Here is one of many cases and readings found in Session Four of ATVC:
DISPUTE BECOMES BLOODY
How did mediation help?
The need for a mediation conference developed suddenly as a bloodied John pinned Ken to an unforgiving cement floor. As the disappointed crowd of boys dispersed, I escorted both Ken and John to my closet-like room at one of the dorms at an outdoor education center.
In a brief interview held separately with each boy, I discovered they had a history of misunderstandings and escalating tension. Conflicts had arisen around little things in the fall that cumulatively would erupt into war in the winter. Words had been exchanged, negative body language acted out, and a crowd's enthusiasm sparked, then lit the fuse of a knock-down-drag-out fight.
Both boys admitted that violence was not the way to settle things and apologized for their behavior. They were disappointed with themselves for losing control, especially since each boy had targeted his propensity for fighting as a flaw, not an asset. Having completed the interviews, I felt the time was ripe for settling differences together.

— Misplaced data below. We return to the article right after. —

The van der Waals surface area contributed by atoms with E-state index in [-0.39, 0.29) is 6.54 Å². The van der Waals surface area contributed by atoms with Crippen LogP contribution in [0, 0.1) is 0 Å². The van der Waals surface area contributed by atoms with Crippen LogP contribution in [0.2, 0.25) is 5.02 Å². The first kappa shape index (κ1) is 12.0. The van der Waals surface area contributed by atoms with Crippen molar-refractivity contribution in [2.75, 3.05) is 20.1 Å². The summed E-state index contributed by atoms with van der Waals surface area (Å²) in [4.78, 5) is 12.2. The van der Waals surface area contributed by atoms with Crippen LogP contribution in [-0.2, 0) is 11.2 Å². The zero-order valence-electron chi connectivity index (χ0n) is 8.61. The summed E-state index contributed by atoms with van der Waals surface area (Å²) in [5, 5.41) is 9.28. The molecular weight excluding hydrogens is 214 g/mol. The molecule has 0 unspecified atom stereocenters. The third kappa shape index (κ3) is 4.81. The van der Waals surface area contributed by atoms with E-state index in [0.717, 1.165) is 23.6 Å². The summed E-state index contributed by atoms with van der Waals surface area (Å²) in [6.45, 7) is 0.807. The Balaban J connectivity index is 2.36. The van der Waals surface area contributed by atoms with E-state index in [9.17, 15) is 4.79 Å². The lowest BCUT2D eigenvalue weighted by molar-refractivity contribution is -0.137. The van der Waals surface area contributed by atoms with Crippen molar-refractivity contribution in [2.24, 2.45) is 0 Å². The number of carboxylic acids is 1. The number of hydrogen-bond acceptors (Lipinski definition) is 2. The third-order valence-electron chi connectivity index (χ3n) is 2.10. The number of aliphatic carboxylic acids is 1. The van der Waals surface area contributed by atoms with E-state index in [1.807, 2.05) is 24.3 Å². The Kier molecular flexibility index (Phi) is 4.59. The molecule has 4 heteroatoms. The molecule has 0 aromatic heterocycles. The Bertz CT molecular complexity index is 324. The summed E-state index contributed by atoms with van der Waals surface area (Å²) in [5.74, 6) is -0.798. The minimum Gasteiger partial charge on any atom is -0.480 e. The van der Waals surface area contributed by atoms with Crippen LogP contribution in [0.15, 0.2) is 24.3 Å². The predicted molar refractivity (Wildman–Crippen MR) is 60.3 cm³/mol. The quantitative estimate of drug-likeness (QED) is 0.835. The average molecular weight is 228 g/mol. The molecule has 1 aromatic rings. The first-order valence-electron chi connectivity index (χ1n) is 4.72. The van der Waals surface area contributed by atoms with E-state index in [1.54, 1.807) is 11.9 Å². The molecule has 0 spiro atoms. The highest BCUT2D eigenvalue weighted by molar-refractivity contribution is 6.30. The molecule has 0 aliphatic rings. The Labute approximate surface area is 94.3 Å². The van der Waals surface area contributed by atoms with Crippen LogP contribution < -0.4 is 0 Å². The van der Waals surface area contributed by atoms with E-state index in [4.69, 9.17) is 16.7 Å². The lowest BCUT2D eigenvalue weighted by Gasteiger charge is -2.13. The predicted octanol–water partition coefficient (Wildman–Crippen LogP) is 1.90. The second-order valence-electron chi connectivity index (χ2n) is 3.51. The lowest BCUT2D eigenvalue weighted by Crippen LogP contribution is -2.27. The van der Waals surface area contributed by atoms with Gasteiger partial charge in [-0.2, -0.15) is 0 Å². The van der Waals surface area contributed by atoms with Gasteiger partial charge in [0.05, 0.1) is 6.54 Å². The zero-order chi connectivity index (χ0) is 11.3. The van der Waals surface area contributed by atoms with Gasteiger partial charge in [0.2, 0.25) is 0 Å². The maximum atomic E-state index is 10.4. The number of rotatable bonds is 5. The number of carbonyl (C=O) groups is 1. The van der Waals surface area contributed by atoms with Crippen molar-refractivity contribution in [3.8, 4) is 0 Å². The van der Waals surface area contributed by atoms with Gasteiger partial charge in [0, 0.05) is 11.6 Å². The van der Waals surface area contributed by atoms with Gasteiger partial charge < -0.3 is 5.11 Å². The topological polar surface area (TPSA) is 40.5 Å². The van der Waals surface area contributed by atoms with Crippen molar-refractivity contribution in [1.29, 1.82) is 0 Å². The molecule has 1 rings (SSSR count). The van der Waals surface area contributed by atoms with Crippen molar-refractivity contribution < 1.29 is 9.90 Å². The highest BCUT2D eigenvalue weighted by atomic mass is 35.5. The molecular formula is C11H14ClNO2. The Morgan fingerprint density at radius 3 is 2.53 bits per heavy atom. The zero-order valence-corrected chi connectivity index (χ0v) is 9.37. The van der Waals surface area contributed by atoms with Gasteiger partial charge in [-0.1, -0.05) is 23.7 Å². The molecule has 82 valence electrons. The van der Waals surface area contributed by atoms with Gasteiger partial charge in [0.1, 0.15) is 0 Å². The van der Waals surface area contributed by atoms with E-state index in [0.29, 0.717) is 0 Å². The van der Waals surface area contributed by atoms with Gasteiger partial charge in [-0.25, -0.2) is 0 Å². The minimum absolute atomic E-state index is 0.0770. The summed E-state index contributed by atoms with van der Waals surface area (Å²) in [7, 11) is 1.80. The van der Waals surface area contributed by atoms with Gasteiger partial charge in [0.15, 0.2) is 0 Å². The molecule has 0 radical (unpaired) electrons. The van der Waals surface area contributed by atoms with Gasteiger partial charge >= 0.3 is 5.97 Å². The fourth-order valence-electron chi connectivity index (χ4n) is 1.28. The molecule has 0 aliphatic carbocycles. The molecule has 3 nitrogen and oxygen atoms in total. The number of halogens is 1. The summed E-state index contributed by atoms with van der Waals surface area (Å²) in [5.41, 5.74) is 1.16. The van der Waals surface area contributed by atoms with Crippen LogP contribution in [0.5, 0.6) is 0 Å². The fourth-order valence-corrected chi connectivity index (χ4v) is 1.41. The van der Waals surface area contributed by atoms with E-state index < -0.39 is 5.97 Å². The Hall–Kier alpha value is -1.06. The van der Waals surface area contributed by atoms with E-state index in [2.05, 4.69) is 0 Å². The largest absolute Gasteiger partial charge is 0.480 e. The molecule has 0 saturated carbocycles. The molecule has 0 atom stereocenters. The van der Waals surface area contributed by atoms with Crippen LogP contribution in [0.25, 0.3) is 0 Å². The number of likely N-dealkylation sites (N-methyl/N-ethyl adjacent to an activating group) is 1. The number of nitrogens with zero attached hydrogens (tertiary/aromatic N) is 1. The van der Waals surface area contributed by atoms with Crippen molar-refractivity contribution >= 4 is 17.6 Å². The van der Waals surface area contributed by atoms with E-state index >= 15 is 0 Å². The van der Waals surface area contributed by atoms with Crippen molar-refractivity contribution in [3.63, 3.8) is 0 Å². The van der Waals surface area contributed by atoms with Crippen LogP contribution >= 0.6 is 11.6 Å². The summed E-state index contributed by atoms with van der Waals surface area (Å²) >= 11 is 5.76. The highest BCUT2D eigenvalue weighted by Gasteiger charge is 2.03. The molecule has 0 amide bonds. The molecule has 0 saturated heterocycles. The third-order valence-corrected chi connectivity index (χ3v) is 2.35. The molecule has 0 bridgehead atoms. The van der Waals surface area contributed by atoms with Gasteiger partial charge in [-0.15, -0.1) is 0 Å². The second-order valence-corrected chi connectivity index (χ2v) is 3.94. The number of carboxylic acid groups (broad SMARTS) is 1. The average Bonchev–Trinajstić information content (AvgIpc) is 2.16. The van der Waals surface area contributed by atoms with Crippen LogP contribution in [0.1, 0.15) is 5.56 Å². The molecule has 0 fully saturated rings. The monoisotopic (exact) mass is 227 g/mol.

We sat down and recapped the fight. Long-standing negative feelings were probed and diffused as by-products of misperception. Each boy listened attentively to the other as they faced off in an exchange of hurt feelings. They admitted that a friendship between them was unlikely, but that peacefully getting along with each other was necessary.
Though it was an informal mediation conference, the outcome was impressive. The battle was over and so was the war.
Submitted by a teacher from the Talawanda Middle School, Oxford, Ohio, while taking the ALTERNATIVES TO VIOLENCE course.
This case reflects the positive outcomes of a mediation and not specifically the steps. It looks at how the parties were able to agree on civil nonviolent behavior towards each other once all information regarding misconceptions were on the table. The relationship was not completely saved, but it appears that the positive effects of this mediation will be lasting because the parties understand the issues and each other.
Submitted by Danene M Bender
Editor of Alternative to Violence Course